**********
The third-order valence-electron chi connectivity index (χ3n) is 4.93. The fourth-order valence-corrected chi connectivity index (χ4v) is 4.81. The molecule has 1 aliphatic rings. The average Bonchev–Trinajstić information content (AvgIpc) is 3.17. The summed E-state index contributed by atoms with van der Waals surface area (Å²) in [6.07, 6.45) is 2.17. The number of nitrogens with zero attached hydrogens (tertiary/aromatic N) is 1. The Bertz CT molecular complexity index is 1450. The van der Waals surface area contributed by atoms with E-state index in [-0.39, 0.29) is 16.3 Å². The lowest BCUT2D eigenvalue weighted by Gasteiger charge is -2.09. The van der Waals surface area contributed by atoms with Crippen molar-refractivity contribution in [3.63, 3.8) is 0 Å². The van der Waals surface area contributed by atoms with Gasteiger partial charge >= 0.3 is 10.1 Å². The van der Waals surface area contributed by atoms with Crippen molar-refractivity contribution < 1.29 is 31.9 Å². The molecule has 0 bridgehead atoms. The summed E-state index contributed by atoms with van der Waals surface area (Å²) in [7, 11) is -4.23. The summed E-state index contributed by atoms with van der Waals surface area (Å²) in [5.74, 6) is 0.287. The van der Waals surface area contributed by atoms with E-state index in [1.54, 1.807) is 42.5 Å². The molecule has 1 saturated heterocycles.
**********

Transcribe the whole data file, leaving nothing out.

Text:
The third-order valence-electron chi connectivity index (χ3n) is 4.93. The fourth-order valence-corrected chi connectivity index (χ4v) is 4.81. The molecule has 1 aliphatic rings. The average Bonchev–Trinajstić information content (AvgIpc) is 3.17. The summed E-state index contributed by atoms with van der Waals surface area (Å²) in [6.07, 6.45) is 2.17. The number of nitrogens with zero attached hydrogens (tertiary/aromatic N) is 1. The Bertz CT molecular complexity index is 1450. The van der Waals surface area contributed by atoms with E-state index in [-0.39, 0.29) is 16.3 Å². The lowest BCUT2D eigenvalue weighted by Gasteiger charge is -2.09. The van der Waals surface area contributed by atoms with Crippen molar-refractivity contribution in [3.63, 3.8) is 0 Å². The van der Waals surface area contributed by atoms with Gasteiger partial charge >= 0.3 is 10.1 Å². The van der Waals surface area contributed by atoms with Crippen molar-refractivity contribution < 1.29 is 31.9 Å². The molecule has 0 bridgehead atoms. The summed E-state index contributed by atoms with van der Waals surface area (Å²) in [7, 11) is -4.23. The summed E-state index contributed by atoms with van der Waals surface area (Å²) in [5.74, 6) is 0.287. The van der Waals surface area contributed by atoms with E-state index in [1.54, 1.807) is 42.5 Å². The molecule has 1 saturated heterocycles.